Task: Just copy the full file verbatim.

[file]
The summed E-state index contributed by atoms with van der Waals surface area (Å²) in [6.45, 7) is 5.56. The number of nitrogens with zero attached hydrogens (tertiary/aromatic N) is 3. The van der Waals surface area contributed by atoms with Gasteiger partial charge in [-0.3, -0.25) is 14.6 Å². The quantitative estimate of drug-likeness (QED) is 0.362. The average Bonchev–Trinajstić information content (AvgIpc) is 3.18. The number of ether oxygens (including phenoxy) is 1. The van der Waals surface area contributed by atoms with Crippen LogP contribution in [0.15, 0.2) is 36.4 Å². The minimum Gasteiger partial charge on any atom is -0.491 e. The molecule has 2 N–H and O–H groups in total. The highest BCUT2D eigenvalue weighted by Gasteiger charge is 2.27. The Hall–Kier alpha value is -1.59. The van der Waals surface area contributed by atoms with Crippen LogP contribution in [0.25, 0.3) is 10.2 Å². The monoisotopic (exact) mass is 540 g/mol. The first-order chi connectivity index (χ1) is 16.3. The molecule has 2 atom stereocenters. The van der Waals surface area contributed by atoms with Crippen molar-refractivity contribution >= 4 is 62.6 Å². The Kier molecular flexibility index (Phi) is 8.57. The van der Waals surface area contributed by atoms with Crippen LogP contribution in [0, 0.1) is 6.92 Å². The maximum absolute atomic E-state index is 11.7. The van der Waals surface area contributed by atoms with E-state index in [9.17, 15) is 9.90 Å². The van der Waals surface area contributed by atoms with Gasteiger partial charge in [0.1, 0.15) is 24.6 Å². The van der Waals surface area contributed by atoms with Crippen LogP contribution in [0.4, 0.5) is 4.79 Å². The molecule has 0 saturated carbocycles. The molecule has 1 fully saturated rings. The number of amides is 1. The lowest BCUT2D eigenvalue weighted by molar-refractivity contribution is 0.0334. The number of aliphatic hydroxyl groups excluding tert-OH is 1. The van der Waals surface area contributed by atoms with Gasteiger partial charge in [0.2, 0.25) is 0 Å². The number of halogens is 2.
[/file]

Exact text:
The summed E-state index contributed by atoms with van der Waals surface area (Å²) in [6.45, 7) is 5.56. The number of nitrogens with zero attached hydrogens (tertiary/aromatic N) is 3. The van der Waals surface area contributed by atoms with Gasteiger partial charge in [-0.3, -0.25) is 14.6 Å². The quantitative estimate of drug-likeness (QED) is 0.362. The average Bonchev–Trinajstić information content (AvgIpc) is 3.18. The number of ether oxygens (including phenoxy) is 1. The van der Waals surface area contributed by atoms with Crippen LogP contribution in [0.15, 0.2) is 36.4 Å². The minimum Gasteiger partial charge on any atom is -0.491 e. The molecule has 2 N–H and O–H groups in total. The highest BCUT2D eigenvalue weighted by Gasteiger charge is 2.27. The Hall–Kier alpha value is -1.59. The van der Waals surface area contributed by atoms with Crippen LogP contribution in [0.25, 0.3) is 10.2 Å². The monoisotopic (exact) mass is 540 g/mol. The first-order chi connectivity index (χ1) is 16.3. The molecule has 2 atom stereocenters. The van der Waals surface area contributed by atoms with Crippen molar-refractivity contribution >= 4 is 62.6 Å². The Kier molecular flexibility index (Phi) is 8.57. The van der Waals surface area contributed by atoms with Crippen LogP contribution in [0, 0.1) is 6.92 Å². The maximum absolute atomic E-state index is 11.7. The van der Waals surface area contributed by atoms with E-state index in [9.17, 15) is 9.90 Å². The van der Waals surface area contributed by atoms with Gasteiger partial charge in [0.1, 0.15) is 24.6 Å². The van der Waals surface area contributed by atoms with Crippen LogP contribution in [0.4, 0.5) is 4.79 Å². The molecule has 0 saturated carbocycles. The molecule has 1 fully saturated rings. The number of amides is 1. The lowest BCUT2D eigenvalue weighted by molar-refractivity contribution is 0.0334. The number of aliphatic hydroxyl groups excluding tert-OH is 1. The van der Waals surface area contributed by atoms with Gasteiger partial charge in [0.2, 0.25) is 0 Å². The number of halogens is 2.